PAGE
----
Charting Minnesota – Too Many Athletes in Red

Welcome back Jerald Foster and Tanner Farmer.  These two major parts of Nebraska’s offensive provided much need relief from the struggles that have marked the last few weeks.  Though by no means was this an explosive offense performance against the Gophers, it was largely an efficient one, with the Husker offense rushing for 4.91 YPC and throwing for 7.8 YPA.  That’s the highest YPC that Minnesota has allowed this year and the third highest YPA as well.  On the Nebraska side of the ledger, that was also our second highest YPC in conference play and third on the year

How did Nebraska do it?  By getting back to more balance in the run game, attacking both inside and on the perimeter, along with a large dose of working the ball out to the Savage Professionals in space on screens.  Add it up, package it with a dominant second half from the Blackshirts, and you end up with a 24-17 win in a game where Nebraska played the backup QB a notable number of snaps.  It’s not great, but I’ll certainly take it.

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Charting Ohio State – Next Game Please

Woah.  I said before the game that I didn’t think Ohio State was a great match up for Nebraska and that I wouldn’t be shocked to see Urban step on the gas, but I didn’t see it being 62-3 bad.  Though inflated a bit from playing Ryker Fyfe for so long, Nebraska was never in that game from the first minute.  Just complete and utter destruction (no pun intended) by the Buckeyes.

We’ve discussed for the last few weeks how the wheels were falling off the Huskers’ offense because of line issues and injuries, and to a lesser extent, steadily regressing QB play that seemed anchored to that nosediving offensive line.  The Ohio State game was more of the same, but unlike the Badgers, Boilermakers, Hoosiers and Illini, the Buckeyes had offensive talent and a College Football Playoff committee to impress.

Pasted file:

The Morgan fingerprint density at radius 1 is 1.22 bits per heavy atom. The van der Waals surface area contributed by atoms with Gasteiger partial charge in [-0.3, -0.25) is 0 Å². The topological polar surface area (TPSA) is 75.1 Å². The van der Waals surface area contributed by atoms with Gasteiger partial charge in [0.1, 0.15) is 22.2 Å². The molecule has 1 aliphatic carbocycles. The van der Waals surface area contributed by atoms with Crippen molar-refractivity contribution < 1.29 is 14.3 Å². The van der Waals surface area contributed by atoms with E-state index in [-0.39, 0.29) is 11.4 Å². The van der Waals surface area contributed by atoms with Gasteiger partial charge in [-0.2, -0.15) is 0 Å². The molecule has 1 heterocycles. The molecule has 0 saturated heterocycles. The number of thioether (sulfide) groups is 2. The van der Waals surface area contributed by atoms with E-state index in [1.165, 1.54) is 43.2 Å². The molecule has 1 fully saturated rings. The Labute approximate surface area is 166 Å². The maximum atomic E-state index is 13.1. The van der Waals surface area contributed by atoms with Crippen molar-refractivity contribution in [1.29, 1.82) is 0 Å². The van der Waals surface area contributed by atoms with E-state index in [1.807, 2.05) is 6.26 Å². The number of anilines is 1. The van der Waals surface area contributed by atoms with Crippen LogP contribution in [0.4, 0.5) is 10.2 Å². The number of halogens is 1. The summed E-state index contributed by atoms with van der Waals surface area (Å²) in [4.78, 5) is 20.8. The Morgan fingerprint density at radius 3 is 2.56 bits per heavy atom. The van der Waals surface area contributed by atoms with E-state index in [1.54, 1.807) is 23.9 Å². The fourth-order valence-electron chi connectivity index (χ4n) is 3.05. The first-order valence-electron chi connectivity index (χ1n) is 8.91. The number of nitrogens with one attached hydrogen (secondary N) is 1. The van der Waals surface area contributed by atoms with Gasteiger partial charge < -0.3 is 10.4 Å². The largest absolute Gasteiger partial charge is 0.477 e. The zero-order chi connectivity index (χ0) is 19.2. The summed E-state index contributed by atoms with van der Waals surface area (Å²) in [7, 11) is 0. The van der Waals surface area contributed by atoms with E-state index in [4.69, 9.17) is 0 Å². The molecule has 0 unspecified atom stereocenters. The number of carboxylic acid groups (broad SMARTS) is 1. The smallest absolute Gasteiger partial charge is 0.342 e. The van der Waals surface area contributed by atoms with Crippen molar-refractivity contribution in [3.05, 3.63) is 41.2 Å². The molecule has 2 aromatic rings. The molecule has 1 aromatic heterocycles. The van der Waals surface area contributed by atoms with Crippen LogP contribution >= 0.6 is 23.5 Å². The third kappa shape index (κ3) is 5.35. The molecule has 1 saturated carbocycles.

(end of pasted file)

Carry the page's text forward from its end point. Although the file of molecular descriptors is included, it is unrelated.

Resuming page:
Chalk it up to an unfavorable match up, one team playing its best game in a month, and the other playing its worst game of the year.  When that happens with the current talent discrepancy between the two teams, it gets ugly fast.  In any event, let’s look at what worked for Nebraska, which was pretty much nothing.

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Charting Purdue – Slogging Through It

I mentioned way back in the Wyoming write up that I had pretty substantial concerns about the interior OL.  Unfortunately, with Nick Gates now working on one leg and David Knevel dealing with his own injuries, those concerns have now spread to the entire offensive line.  Not exactly what you want in October staring down the barrel at two straight games against top 15 teams.

There was no escaping that it was a complete s*^&show against Purdue for much of the game.  With 484 yards and 27 points, the overall numbers weren’t horrible.  But it’s how Nebraska reached those totals that is increasingly becoming the problem.  Nebraska’s inside zone series, the base of its entire run game, has started to go off the rails.  A bunch of plays going for 2 yards or less before finally popping one for big yards.  That makes the box score look good, but it also means a lot of punts until you bust one of those big runs.  Such is life with the state of Nebraska’s offensive line right now.

Let’s take a look at how Nebraska squeezed as much as it could out of its offense on Saturday against Purdue.

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Charting the South Alabama Game

The South Alabama game was all about inside zone runs and a ton of different motions.  Nebraska showed 4 different inside zone variants, 1 option, 6 outside zone plays, 1 QB Power Sweep, 4 Power/Counter plays, and 3 jet sweeps.  Within those, let’s take a look at how Langsdorf and Riley established the run to the tune of 37 carries for 258 yards. Continue reading “Charting the South Alabama Game”